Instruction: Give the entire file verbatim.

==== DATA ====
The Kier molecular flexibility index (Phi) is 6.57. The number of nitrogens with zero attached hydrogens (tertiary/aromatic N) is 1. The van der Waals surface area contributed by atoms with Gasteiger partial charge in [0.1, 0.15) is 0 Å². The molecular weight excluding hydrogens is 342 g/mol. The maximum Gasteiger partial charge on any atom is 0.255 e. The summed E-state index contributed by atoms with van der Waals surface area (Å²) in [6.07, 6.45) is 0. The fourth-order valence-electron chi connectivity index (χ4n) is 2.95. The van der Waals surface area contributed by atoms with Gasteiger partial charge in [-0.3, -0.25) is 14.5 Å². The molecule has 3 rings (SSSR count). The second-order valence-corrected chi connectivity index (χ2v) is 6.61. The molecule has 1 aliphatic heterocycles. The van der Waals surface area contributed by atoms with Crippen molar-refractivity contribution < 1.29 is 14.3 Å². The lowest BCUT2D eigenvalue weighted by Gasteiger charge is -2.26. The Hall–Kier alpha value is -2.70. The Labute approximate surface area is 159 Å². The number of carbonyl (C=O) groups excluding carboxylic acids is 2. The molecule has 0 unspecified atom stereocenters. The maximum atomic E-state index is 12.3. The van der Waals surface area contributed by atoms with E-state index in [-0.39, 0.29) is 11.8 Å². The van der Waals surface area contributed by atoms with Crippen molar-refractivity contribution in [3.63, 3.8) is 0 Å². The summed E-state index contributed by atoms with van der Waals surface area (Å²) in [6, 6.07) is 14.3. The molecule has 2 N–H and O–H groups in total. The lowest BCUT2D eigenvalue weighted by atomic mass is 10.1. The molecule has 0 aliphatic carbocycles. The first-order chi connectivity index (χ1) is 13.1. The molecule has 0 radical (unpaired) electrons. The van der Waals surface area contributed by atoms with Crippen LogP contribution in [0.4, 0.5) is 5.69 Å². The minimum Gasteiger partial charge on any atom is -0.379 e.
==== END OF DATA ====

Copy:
The Kier molecular flexibility index (Phi) is 6.57. The number of nitrogens with zero attached hydrogens (tertiary/aromatic N) is 1. The van der Waals surface area contributed by atoms with Gasteiger partial charge in [0.1, 0.15) is 0 Å². The molecular weight excluding hydrogens is 342 g/mol. The maximum Gasteiger partial charge on any atom is 0.255 e. The summed E-state index contributed by atoms with van der Waals surface area (Å²) in [6.07, 6.45) is 0. The fourth-order valence-electron chi connectivity index (χ4n) is 2.95. The van der Waals surface area contributed by atoms with Gasteiger partial charge in [-0.3, -0.25) is 14.5 Å². The molecule has 3 rings (SSSR count). The second-order valence-corrected chi connectivity index (χ2v) is 6.61. The molecule has 1 aliphatic heterocycles. The van der Waals surface area contributed by atoms with Crippen molar-refractivity contribution < 1.29 is 14.3 Å². The lowest BCUT2D eigenvalue weighted by Gasteiger charge is -2.26. The Hall–Kier alpha value is -2.70. The Labute approximate surface area is 159 Å². The number of carbonyl (C=O) groups excluding carboxylic acids is 2. The molecule has 0 unspecified atom stereocenters. The maximum atomic E-state index is 12.3. The van der Waals surface area contributed by atoms with E-state index in [-0.39, 0.29) is 11.8 Å². The van der Waals surface area contributed by atoms with Crippen molar-refractivity contribution in [3.63, 3.8) is 0 Å². The summed E-state index contributed by atoms with van der Waals surface area (Å²) in [6, 6.07) is 14.3. The molecule has 2 N–H and O–H groups in total. The lowest BCUT2D eigenvalue weighted by atomic mass is 10.1. The molecule has 0 aliphatic carbocycles. The first-order chi connectivity index (χ1) is 13.1. The molecule has 0 radical (unpaired) electrons. The van der Waals surface area contributed by atoms with Crippen LogP contribution in [0.4, 0.5) is 5.69 Å². The minimum Gasteiger partial charge on any atom is -0.379 e.